Wright is in a local ambulance speaking with a chiurgeon who is asking for help on repairing some equipment. This one is a quick crafting task, a way to connect them with the community. Recently they robbed the place, but the chiurgeon doesn’t know it was the players.

Start Scene 3 - Glaive & Delve
These two are in front of their newly acquired mansion, which is in disrepair due to the recent fighting. Workers are in front of it, refusing to go in as they hear growling from the basement and are seeing a human face. I created the mansion for this session as it was one of the rewards they got in the last one and decided to put a monster in the basement. The monster is actually a Thuman grieving his dead master. Here I planned to introduce companion rules from Predation because they are so awesome and fun!

Player's rendition of a Thuman Player's rendition of a Thuman

I start the game with everyone in their scene. I cut on any mini cliffhanger. Glaive and Delve are near the basement and hear the growling - cut to the Wright. Wright is in the middle of haggling for materials - switch to the Nano examining clues.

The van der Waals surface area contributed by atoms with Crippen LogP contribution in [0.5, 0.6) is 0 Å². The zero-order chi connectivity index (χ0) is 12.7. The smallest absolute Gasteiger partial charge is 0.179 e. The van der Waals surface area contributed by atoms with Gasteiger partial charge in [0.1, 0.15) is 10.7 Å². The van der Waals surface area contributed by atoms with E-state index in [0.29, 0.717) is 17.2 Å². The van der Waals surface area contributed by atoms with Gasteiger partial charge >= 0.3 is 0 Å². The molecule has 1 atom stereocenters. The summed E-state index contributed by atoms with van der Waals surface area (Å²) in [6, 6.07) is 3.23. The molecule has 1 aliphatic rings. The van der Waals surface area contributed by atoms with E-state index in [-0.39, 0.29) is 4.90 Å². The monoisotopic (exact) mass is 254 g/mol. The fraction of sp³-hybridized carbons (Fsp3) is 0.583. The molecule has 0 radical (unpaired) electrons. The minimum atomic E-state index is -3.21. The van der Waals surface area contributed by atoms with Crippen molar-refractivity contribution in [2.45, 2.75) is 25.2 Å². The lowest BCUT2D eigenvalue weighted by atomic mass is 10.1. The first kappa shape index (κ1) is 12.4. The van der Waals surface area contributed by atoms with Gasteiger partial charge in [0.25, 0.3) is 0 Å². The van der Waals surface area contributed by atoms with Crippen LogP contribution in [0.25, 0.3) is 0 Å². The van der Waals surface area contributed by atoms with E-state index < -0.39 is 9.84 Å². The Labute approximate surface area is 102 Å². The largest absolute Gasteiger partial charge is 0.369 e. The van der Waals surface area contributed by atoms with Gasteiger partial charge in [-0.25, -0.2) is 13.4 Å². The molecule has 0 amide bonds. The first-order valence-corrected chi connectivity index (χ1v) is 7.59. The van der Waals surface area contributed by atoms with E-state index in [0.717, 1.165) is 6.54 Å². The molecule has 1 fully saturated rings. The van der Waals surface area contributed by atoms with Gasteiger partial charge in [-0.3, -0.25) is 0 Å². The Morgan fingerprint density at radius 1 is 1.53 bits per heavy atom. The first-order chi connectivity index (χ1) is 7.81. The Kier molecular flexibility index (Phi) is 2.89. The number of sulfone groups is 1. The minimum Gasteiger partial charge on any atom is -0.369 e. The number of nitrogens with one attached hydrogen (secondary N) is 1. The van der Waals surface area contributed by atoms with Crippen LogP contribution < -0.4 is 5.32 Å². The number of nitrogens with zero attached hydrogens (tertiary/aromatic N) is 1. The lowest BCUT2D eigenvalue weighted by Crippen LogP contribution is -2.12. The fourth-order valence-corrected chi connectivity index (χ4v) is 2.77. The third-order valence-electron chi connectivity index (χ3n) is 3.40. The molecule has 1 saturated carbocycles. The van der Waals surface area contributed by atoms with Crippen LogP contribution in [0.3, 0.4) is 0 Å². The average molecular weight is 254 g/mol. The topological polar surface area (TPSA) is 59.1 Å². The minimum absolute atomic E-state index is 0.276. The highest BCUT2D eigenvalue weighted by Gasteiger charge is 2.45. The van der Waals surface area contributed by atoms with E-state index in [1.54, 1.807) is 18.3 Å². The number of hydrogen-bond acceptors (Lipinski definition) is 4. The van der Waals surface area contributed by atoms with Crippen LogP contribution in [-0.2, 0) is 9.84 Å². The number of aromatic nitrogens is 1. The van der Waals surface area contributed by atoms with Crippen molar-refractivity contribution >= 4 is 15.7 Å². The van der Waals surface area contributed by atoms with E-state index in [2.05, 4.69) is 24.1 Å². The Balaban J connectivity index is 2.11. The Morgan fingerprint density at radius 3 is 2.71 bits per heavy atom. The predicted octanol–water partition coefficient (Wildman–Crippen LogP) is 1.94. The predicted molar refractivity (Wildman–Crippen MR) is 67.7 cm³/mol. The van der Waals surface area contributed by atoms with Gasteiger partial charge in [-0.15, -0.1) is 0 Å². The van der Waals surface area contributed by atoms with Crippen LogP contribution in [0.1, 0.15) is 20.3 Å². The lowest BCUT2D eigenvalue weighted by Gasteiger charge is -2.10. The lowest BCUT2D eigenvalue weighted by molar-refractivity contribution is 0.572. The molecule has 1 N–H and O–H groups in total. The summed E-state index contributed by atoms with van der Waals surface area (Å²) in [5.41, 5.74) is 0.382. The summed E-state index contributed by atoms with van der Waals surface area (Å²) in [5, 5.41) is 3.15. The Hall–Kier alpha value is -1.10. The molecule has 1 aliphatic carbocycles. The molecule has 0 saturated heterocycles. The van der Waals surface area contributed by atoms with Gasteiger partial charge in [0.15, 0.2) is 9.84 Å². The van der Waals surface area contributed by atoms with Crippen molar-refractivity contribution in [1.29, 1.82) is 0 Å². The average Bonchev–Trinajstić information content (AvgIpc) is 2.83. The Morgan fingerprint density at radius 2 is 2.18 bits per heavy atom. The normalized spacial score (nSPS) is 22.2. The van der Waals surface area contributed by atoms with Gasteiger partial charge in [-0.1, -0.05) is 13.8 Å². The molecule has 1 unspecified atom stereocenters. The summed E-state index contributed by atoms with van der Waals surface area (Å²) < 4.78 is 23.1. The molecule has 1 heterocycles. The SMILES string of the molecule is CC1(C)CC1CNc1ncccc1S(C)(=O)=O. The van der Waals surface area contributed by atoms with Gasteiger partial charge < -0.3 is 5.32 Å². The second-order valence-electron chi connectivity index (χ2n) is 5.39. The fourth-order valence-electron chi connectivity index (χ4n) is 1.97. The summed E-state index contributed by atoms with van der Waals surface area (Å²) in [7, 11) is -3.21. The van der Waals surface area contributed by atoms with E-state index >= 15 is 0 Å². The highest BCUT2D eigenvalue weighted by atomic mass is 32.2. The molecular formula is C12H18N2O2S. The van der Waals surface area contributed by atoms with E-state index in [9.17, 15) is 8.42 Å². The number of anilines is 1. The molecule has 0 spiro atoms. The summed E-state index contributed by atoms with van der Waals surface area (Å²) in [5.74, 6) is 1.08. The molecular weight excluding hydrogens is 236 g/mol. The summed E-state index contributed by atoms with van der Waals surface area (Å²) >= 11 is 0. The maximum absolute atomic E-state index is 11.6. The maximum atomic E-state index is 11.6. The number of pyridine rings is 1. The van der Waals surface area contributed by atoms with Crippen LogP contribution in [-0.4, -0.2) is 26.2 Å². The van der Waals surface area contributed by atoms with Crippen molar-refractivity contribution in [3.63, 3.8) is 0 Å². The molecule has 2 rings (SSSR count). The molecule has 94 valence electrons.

Cut by cut, scene by scene and they eventually tame the Thuman and merge the party to proceed for the epic fight and chase scene on Federin’s farm in Memory Bias.

I was pleased with the results. I had a variety of little things going on, and hard scene cuts kept all of the players engaged. I utilized the world clock for activities like crafting, healing the Thuman, and travel.

There was one situation where I sensed the party started to waste table time, right about when they were to enter the mansion basement. Usual stuff like who will go first, what equipment we have, what is our “door routine,” etc.

I intrude their conversation with: “Heavy rain starts pouring. You hear water dripping in places where the roof is damaged.”

The rain was just a flavor, but it broke their train of thoughts and reminded them that the world is alive and the clock is active. A neat and useful trick!

The friend who ran that slow session which triggered all of this thinking played the Nano. At the end of the night, he turned to me and said:

Fuck you, man.

Best compliment ever.